Rationale: Nontuberculous mycobacteria (NTM) are ubiquitous environmental bacteria, and some pathogenic species cause lung disease. Environmental factors contribute to increased NTM abundance, with higher potential for exposure and infection. Objectives: To identify water-quality constituents that influence the risk of NTM infection in Oregon. Methods: We conducted a population-based cohort study using patient incidence data from the Oregon statewide NTM laboratory data collected as part of a public health surveillance project from 2007 through 2012. To estimate the risk of NTM pulmonary infection (PI) from exposure to water constituents, we extracted water-quality data from the Water Quality Portal and associated these data with corresponding patient county of residence. Using generalized linear models, we modeled two outcomes: Mycobacterium avium complex species PI and Mycobacterium abscessus group species PI. Results: For every 1-unit increase in the log concentration of vanadium in surface water, infection risk increased by 49% among persons with Mycobacterium avium complex PI. Among those with Mycobacterium abscessus PI, we observed that for every 1-unit increase in the log concentration of molybdenum in surface water, infection risk increased by 41%. The highest risk of infection due to Mycobacterium abscessus group infection was concentrated in counties within the Northwestern region of Oregon. High infection risk associated with Mycobacterium avium complex species did not show any geographic pattern. Conclusions: Concentrations of the trace metals molybdenum and vanadium in surface water sources were associated with NTM infection in Oregon. These findings may help identify regions at higher risk of NTM infection to guide risk reduction strategies.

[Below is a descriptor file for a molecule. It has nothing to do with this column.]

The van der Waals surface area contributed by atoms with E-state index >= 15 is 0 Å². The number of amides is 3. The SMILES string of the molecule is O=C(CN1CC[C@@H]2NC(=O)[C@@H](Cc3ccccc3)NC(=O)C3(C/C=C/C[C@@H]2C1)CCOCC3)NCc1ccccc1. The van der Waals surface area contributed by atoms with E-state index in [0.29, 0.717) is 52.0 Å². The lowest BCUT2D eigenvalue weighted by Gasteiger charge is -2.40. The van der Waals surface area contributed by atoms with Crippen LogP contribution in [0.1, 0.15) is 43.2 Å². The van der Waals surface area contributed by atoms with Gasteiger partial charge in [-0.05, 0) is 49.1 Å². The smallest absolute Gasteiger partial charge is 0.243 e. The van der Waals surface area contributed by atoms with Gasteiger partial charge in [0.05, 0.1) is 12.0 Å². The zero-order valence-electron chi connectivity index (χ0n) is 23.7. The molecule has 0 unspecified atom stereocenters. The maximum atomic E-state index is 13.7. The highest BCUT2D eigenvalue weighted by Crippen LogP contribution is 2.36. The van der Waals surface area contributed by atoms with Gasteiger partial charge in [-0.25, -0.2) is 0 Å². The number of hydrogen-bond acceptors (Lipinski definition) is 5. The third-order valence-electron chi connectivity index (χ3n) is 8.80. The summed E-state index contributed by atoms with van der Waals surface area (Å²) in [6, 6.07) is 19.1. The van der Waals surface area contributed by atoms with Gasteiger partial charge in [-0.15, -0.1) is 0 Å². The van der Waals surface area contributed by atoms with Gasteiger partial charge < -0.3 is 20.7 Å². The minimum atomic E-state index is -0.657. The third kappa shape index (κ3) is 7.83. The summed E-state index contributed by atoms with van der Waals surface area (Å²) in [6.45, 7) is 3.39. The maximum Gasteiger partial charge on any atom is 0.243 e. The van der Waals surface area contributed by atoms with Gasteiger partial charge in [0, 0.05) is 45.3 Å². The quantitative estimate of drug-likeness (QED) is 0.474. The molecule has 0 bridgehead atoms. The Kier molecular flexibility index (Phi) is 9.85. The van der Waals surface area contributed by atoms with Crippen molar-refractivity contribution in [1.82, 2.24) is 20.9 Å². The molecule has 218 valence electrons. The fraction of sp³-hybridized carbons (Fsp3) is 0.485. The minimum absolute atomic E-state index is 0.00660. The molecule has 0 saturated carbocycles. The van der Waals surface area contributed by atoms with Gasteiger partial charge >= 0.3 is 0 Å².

- environmental epidemiology
- nontuberculous mycobacteria
- surface water
ASJC Scopus subject areas
- Pulmonary and Respiratory Medicine